27 May 2001
By: Maggie Wilson
Leaders: Byron Prinzmetal, Mars Bonfire
What a great way to enjoy Memorial Day Weekend! We literally smelled the flowers on the way to Suicide Rock and felt the great earthly upheaval that pushed rock up over two vertical miles from the desert floor far below to towering San Jacinto Peak.
Normally, I hike and lead with/for the Hundred Peaks Section where the goal is to bag as many peaks as possible in as little time as possible. That doesn't allow much opportunity to look around. Well, this weekend I decided to do it differently.
HPS leaders Byron Prinzmetal and Mars Bonfire scheduled a hike with self-described amateur naturalists Ginny Heringer and Sherry Ross, and self-described amateur geologist Duane McRuer. The plan was to learn about the "stuff" around us as we hiked the Deer Springs and Suicide Trails to Suicide Rock in the San Jacinto Wilderness. It worked!
I wasn't the only one interested. Twenty-four other people showed up, too. We started hiking up the Deer Springs Trail about 10:30 a.m. Well, before we could say Lupinus sparsiflorus, Ginny and Sherry pointed out the slender, blue-lilac wildflower, lupine. The word "lupine" is derived from a Latin word meaning "wolf" because it was once believed that the plant depleted nutrients from the soil. Not so, said Ginny and Sherry. It actually enriches the soil with nitrogen from bacteria living in its roots. All members of the Pea Family, of which lupine is a member, have the nitrogen-fixing bacteria in their roots. And sure enough, the pod off the plant smelled just like peas I have snapped in my kitchen. Not all members of the pea family are edible. At least one species of lupine is toxic to livestock. Lupine can be further identified by its leaves. They are palmately compound. Translation: if you were to open your hand palm up, stretch out all your fingers, then imagine that you had fingers all around your palm, the leaves would look something like that.
We quickly moved on to a plant called Lomatium that is in the carrot family. G & S cautioned that all members of this family are not edible. Poison hemlock, another carrot family member, was the death sentence for Greek philosopher Socrates. The carrot family can be identified by a starburst-looking flower, referred to as an "umbel".
Further ahead, we learned the best way to distinguish a Jeffrey pine from other pine trees. It's the smell. Some thought it smelled like butterscotch, others like vanilla. Another way to identify a Jeffrey is by its pinecone. It does not stab your hands when held; therefore, it is referred to as "gentle Jeffrey".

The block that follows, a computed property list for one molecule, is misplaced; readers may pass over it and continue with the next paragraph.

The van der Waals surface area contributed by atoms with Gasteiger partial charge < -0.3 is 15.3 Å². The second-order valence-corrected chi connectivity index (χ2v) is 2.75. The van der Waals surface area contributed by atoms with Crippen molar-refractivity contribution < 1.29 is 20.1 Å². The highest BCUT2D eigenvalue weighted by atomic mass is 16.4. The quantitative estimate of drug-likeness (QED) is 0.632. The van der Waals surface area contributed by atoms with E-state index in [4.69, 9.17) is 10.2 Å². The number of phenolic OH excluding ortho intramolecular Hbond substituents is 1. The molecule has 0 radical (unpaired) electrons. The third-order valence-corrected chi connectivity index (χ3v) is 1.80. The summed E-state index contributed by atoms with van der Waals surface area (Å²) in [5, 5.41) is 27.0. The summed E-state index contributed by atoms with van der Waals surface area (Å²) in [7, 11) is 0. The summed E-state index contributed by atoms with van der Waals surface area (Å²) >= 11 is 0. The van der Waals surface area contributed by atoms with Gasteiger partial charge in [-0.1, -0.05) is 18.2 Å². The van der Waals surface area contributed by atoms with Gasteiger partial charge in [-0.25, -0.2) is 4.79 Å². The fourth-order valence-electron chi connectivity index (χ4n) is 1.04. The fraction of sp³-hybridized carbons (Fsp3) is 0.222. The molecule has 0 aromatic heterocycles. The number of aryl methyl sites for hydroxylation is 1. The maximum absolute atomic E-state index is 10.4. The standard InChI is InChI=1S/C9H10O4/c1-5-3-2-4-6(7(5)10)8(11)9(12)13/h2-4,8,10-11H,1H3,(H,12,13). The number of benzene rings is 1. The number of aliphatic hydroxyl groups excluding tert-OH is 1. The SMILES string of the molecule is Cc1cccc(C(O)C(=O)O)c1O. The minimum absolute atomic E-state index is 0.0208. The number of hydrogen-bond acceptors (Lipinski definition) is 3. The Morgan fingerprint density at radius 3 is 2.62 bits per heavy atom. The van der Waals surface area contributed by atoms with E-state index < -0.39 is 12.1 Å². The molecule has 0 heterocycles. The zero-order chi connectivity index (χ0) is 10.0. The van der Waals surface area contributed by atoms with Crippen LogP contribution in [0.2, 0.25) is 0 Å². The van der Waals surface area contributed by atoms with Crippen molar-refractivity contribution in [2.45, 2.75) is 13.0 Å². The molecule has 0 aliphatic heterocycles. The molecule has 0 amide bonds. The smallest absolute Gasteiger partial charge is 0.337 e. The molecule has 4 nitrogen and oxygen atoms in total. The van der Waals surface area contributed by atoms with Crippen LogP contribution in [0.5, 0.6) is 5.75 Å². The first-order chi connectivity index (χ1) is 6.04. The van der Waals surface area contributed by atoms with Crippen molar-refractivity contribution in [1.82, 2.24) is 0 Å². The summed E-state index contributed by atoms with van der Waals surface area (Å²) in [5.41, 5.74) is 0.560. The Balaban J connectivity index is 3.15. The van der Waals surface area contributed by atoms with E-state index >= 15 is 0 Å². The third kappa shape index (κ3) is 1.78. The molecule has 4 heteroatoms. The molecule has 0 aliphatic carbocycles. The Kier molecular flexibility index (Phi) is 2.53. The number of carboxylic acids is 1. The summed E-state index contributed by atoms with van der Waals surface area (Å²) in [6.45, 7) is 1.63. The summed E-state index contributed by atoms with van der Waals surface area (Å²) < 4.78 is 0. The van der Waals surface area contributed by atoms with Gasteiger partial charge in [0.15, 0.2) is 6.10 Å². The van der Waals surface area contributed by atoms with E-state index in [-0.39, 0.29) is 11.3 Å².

G & S reminded us how to remember buckthorn: See-I-Know-This or Ceanothus. Near the end of the outing, Ginny tried to wash her hands with water and the flowers off of a Ceanothus. Apparently, some buckthorn bloom/water combinations will suds up - this one did not cooperate.
Our naturalists identified black oaks, manzanita, blue dicks (member of the onion family), and penstemon (with five stamens) aka scarlet bugler. The way to tell a red fir from a white fir tree is by rolling one of its needles between your fingers: "Red rolls, white won't." The best smelling plant of the day goes to the Western Azalea. There was a small stand of them in a shady area near a stream. Wow!
Duane McRuer provided us an initial geology lesson on a rocky overlook on the way to the peak, and then at our lunch stop on a large rocky area just below Suicide Rock. Mac explained that our hike to summit was along a section of the Peninsular Ranges province, which is a large block of granitic rock bounded on the San Andreas fault to the east and the San Jacinto fault to the west. The Peninsular Ranges province is 30-100 miles wide and about 900 miles long, stretching to the end of Baja Mexico. The ranges are the continually changing products of geologic forces in the earth's crust, called plate tectonics (a really fascinating area of geology to dive into). These formative forces began shaping the Peninsular Ranges about 90-120 million years ago. Over 25 million years ago, the ranges were about 200 miles to the southeast, in Mexico. Movement, rotation, and elevation of the giant rock block (called a batholith) proceeded to its present location, where it continues to creep very slowly in a northwestern direction. As we viewed the more noteworthy granite domes in the area, such as Lily Rock and Suicide Rock, we appreciated the forces of erosion that helped shape them.
After our post-lunch geology lesson we moseyed down the trail, with just a few, brief botany stops along the way. We arrived back at our cars about 4:30 p.m.
The best way to approach an outing like this is to be relaxed and curious. Don't expect to remember everything you have heard during the day. Instead, learn a few things and build on it on your next outing, then your next, then your next...
Thanks Ginny, Sherry and Duane for sharing your knowledge and thanks Byron and Mars for putting it together!
Post script: HPS and the Natural Science Section co-sponsor moderate hikes throughout the year with an emphasis on learning, enjoying and appreciating the plants, animals and geology that make each journey (and destination) special. In addition to the fun and camaraderie, these hikes also satisfy the natural history requirement for those seeking "I" or higher leadership rating. The next co-sponsored HPS/Natural Science Section hike on July 8 will take you to Mts. Pinos, Grouse and Sawmill, where we will hope to find stands of mariposa lilies and enjoy mountain birds. We'll visit Sugarloaf Mountain south of Big Bear on August 12 to end the summer. Also be on the lookout for HPS/NSS hikes this fall and winter to some unique hideaways and high places including a BLM led tour to Round Mountain and a geology tour of San Antonio Canyon. Come join us.
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